- More frequent and less deep watering is preferred, and actually encourages, leaf and root growth in plants. Thus leaf and root crops should be watered more frequently at about 2-3x per week.
- By contrast, less frequent and deeper watering is preferred, and actually encourages, fruit and seed growth in plants, thus fruit and seed crops should be watered less frequently at about 1-2x per 1-2 weeks.
For your convenience, we have created a chart that lists crops according to crop type (including those crops listed that are exceptions to the rule). The watering recommendations given in the chart are general guidelines that may require adaptation depending on each gardener’s unique circumstances such as high or low temperatures, humidity, elevation, rainfall, etc. Our watering recommendations were actually developed from the Intermountain West of the United States where we used to live. There the summers were consistently in the 90’s (30’s in Celsius), humidity was really low, it rarely rained, and we were approximately 4,300 feet (1,300 in meters) above sea level which makes for a more intense sun.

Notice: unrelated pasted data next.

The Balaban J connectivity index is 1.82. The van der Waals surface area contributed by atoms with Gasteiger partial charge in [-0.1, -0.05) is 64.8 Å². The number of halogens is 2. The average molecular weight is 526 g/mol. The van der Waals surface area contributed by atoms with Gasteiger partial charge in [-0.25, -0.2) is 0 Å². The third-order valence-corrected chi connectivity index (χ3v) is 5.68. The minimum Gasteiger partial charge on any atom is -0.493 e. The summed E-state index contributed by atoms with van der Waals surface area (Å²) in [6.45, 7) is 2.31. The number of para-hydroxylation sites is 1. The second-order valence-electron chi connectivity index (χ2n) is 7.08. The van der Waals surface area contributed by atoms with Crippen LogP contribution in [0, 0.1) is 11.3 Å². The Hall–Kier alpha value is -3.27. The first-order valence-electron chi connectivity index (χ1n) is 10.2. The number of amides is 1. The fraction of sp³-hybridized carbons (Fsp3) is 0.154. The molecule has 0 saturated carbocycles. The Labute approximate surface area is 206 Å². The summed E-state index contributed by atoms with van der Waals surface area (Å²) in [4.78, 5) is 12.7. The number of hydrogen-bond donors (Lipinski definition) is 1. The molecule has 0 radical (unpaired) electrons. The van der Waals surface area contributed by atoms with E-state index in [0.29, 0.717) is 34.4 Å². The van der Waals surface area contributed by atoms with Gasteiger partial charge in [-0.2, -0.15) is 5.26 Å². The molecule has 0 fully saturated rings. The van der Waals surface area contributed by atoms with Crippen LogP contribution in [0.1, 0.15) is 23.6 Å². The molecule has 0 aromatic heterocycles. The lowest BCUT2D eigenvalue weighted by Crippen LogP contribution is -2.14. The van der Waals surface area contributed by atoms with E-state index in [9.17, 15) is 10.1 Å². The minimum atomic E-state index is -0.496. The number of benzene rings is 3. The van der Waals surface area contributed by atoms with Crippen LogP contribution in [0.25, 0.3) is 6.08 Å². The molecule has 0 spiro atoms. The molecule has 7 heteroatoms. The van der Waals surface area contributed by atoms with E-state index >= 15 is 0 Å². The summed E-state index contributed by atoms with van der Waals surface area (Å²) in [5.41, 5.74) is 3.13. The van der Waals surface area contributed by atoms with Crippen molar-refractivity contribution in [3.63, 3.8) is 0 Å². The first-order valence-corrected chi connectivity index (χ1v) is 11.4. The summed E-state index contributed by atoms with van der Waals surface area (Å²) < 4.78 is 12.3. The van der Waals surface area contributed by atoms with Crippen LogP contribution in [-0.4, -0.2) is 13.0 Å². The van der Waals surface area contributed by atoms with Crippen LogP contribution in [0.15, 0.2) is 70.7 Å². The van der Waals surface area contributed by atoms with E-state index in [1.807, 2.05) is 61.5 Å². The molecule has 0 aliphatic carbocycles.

Remember that these watering guidelines apply to established crops; that is, crops that have already been in the ground for a while and have a mature root system. Freshly sown seed or recently transplanted crops need to be kept moist but not swamped to help them grow and establish well. As crops grow you should begin gradually watering less frequently and more deeply.
When should I water?
The best time to water is during the cool of the day when evaporative water losses will be minimized. This means watering in the late evening, at night, or in the early morning. Although all these times will work just fine, early morning is the best. Pre-dawn temperatures are usually the coolest of the day, winds also tend to be at their calmest, and the hot sun is still back behind the horizon. If you’re not a morning person but still want to take advantage of the ideal watering time of pre-dawn, there are many inexpensive sprinkler times that can be set to turn your water on at 4 or 5 in the morning.